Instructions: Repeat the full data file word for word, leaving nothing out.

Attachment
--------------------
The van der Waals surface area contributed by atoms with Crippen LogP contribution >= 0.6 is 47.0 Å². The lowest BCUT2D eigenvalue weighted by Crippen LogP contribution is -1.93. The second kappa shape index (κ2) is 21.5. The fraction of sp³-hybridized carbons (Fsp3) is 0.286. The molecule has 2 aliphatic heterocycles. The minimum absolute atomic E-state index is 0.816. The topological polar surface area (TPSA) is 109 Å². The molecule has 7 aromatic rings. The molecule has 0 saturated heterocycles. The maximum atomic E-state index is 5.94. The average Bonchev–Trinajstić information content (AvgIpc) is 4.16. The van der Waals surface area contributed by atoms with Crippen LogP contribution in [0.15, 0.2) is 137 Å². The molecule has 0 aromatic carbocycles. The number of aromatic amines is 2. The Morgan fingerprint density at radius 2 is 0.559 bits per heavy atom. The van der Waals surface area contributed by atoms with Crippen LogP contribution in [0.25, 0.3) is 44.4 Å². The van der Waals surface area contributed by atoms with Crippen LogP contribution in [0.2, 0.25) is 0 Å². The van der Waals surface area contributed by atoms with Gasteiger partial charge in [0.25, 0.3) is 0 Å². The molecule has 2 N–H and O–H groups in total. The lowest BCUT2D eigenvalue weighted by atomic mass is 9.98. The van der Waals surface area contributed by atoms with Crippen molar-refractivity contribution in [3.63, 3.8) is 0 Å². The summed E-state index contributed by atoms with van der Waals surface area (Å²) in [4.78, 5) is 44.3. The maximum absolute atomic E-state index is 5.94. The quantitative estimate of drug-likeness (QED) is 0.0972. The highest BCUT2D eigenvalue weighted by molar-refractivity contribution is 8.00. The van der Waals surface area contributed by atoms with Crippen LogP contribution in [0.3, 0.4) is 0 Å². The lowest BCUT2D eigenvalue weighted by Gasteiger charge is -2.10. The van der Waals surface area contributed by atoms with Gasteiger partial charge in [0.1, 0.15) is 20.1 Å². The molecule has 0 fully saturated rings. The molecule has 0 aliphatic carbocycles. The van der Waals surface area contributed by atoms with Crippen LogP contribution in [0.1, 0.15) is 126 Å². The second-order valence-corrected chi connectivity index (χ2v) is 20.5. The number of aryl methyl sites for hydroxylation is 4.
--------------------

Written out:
The van der Waals surface area contributed by atoms with Crippen LogP contribution >= 0.6 is 47.0 Å². The lowest BCUT2D eigenvalue weighted by Crippen LogP contribution is -1.93. The second kappa shape index (κ2) is 21.5. The fraction of sp³-hybridized carbons (Fsp3) is 0.286. The molecule has 2 aliphatic heterocycles. The minimum absolute atomic E-state index is 0.816. The topological polar surface area (TPSA) is 109 Å². The molecule has 7 aromatic rings. The molecule has 0 saturated heterocycles. The maximum atomic E-state index is 5.94. The average Bonchev–Trinajstić information content (AvgIpc) is 4.16. The van der Waals surface area contributed by atoms with Crippen LogP contribution in [0.15, 0.2) is 137 Å². The molecule has 0 aromatic carbocycles. The number of aromatic amines is 2. The Morgan fingerprint density at radius 2 is 0.559 bits per heavy atom. The van der Waals surface area contributed by atoms with Crippen LogP contribution in [0.25, 0.3) is 44.4 Å². The van der Waals surface area contributed by atoms with Crippen LogP contribution in [0.2, 0.25) is 0 Å². The van der Waals surface area contributed by atoms with Gasteiger partial charge in [0.25, 0.3) is 0 Å². The molecule has 2 N–H and O–H groups in total. The lowest BCUT2D eigenvalue weighted by atomic mass is 9.98. The van der Waals surface area contributed by atoms with Crippen molar-refractivity contribution in [3.63, 3.8) is 0 Å². The summed E-state index contributed by atoms with van der Waals surface area (Å²) in [4.78, 5) is 44.3. The maximum absolute atomic E-state index is 5.94. The quantitative estimate of drug-likeness (QED) is 0.0972. The highest BCUT2D eigenvalue weighted by molar-refractivity contribution is 8.00. The van der Waals surface area contributed by atoms with Crippen LogP contribution in [0.3, 0.4) is 0 Å². The lowest BCUT2D eigenvalue weighted by Gasteiger charge is -2.10. The van der Waals surface area contributed by atoms with Gasteiger partial charge in [0.1, 0.15) is 20.1 Å². The molecule has 0 fully saturated rings. The molecule has 0 aliphatic carbocycles. The van der Waals surface area contributed by atoms with Crippen LogP contribution in [0.1, 0.15) is 126 Å². The second-order valence-corrected chi connectivity index (χ2v) is 20.5. The number of aryl methyl sites for hydroxylation is 4.